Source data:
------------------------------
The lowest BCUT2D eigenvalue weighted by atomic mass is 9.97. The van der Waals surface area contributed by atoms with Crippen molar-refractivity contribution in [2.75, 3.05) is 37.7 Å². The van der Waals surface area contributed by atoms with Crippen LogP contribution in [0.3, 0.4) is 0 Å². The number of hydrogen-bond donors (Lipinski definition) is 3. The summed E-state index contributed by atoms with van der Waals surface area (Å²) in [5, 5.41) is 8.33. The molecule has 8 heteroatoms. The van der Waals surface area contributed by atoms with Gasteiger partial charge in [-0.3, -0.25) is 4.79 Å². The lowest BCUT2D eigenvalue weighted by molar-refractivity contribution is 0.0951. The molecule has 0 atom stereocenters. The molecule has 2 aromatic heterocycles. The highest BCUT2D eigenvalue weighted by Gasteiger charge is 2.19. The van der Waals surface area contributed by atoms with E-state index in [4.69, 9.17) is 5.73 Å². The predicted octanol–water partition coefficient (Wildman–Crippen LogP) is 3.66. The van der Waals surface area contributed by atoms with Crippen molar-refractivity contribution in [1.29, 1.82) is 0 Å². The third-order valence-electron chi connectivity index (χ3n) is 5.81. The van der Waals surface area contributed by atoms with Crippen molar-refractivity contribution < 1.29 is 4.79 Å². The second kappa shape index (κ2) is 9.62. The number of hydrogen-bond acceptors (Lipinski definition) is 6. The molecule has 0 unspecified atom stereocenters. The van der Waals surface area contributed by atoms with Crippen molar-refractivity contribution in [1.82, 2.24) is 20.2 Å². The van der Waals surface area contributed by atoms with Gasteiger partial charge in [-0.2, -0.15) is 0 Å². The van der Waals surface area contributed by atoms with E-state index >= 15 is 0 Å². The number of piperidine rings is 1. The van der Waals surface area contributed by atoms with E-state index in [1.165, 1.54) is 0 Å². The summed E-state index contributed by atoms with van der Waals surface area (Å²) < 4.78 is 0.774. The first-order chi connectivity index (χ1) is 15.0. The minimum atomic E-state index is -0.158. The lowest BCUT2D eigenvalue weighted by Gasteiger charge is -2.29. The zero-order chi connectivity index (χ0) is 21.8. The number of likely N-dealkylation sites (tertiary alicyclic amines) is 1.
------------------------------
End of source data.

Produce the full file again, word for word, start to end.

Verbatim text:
The lowest BCUT2D eigenvalue weighted by atomic mass is 9.97. The van der Waals surface area contributed by atoms with Crippen molar-refractivity contribution in [2.75, 3.05) is 37.7 Å². The van der Waals surface area contributed by atoms with Crippen LogP contribution in [0.3, 0.4) is 0 Å². The number of hydrogen-bond donors (Lipinski definition) is 3. The summed E-state index contributed by atoms with van der Waals surface area (Å²) in [5, 5.41) is 8.33. The molecule has 8 heteroatoms. The van der Waals surface area contributed by atoms with Gasteiger partial charge in [-0.3, -0.25) is 4.79 Å². The lowest BCUT2D eigenvalue weighted by molar-refractivity contribution is 0.0951. The molecule has 0 atom stereocenters. The molecule has 2 aromatic heterocycles. The highest BCUT2D eigenvalue weighted by Gasteiger charge is 2.19. The van der Waals surface area contributed by atoms with E-state index in [4.69, 9.17) is 5.73 Å². The predicted octanol–water partition coefficient (Wildman–Crippen LogP) is 3.66. The van der Waals surface area contributed by atoms with Crippen molar-refractivity contribution in [1.29, 1.82) is 0 Å². The third-order valence-electron chi connectivity index (χ3n) is 5.81. The van der Waals surface area contributed by atoms with Crippen molar-refractivity contribution < 1.29 is 4.79 Å². The second kappa shape index (κ2) is 9.62. The number of hydrogen-bond acceptors (Lipinski definition) is 6. The molecule has 0 unspecified atom stereocenters. The van der Waals surface area contributed by atoms with Crippen molar-refractivity contribution in [1.82, 2.24) is 20.2 Å². The van der Waals surface area contributed by atoms with Gasteiger partial charge in [-0.2, -0.15) is 0 Å². The van der Waals surface area contributed by atoms with E-state index >= 15 is 0 Å². The number of piperidine rings is 1. The van der Waals surface area contributed by atoms with E-state index in [1.165, 1.54) is 0 Å². The summed E-state index contributed by atoms with van der Waals surface area (Å²) < 4.78 is 0.774. The first-order chi connectivity index (χ1) is 15.0. The minimum atomic E-state index is -0.158. The lowest BCUT2D eigenvalue weighted by Gasteiger charge is -2.29. The zero-order chi connectivity index (χ0) is 21.8. The number of likely N-dealkylation sites (tertiary alicyclic amines) is 1.